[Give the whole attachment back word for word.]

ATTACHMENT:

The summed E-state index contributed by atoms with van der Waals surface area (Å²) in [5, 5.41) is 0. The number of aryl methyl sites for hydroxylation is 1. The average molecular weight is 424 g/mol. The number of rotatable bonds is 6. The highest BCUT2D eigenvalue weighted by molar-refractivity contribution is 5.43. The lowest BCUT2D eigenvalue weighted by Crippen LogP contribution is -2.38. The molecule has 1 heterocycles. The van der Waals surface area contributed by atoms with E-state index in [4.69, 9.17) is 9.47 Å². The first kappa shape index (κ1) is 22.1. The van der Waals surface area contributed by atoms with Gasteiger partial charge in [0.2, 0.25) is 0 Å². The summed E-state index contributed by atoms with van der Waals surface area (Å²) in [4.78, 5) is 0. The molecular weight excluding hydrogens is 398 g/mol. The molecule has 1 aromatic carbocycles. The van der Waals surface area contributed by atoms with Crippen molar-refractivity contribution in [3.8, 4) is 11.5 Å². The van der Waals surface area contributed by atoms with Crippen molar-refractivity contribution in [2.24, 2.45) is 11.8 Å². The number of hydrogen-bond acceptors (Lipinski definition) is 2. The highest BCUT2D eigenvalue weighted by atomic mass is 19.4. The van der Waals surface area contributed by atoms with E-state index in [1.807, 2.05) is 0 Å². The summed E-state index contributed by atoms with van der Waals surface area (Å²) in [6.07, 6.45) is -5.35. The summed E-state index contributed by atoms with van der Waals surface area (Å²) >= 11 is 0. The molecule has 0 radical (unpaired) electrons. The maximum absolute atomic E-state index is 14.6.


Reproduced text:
The summed E-state index contributed by atoms with van der Waals surface area (Å²) in [5, 5.41) is 0. The number of aryl methyl sites for hydroxylation is 1. The average molecular weight is 424 g/mol. The number of rotatable bonds is 6. The highest BCUT2D eigenvalue weighted by molar-refractivity contribution is 5.43. The lowest BCUT2D eigenvalue weighted by Crippen LogP contribution is -2.38. The molecule has 1 heterocycles. The van der Waals surface area contributed by atoms with E-state index in [4.69, 9.17) is 9.47 Å². The first kappa shape index (κ1) is 22.1. The van der Waals surface area contributed by atoms with Gasteiger partial charge in [0.2, 0.25) is 0 Å². The summed E-state index contributed by atoms with van der Waals surface area (Å²) in [4.78, 5) is 0. The molecular weight excluding hydrogens is 398 g/mol. The molecule has 1 aromatic carbocycles. The van der Waals surface area contributed by atoms with Crippen molar-refractivity contribution in [3.8, 4) is 11.5 Å². The van der Waals surface area contributed by atoms with Crippen molar-refractivity contribution in [2.24, 2.45) is 11.8 Å². The number of hydrogen-bond acceptors (Lipinski definition) is 2. The highest BCUT2D eigenvalue weighted by atomic mass is 19.4. The van der Waals surface area contributed by atoms with E-state index in [1.807, 2.05) is 0 Å². The summed E-state index contributed by atoms with van der Waals surface area (Å²) in [6.07, 6.45) is -5.35. The summed E-state index contributed by atoms with van der Waals surface area (Å²) >= 11 is 0. The molecule has 0 radical (unpaired) electrons. The maximum absolute atomic E-state index is 14.6.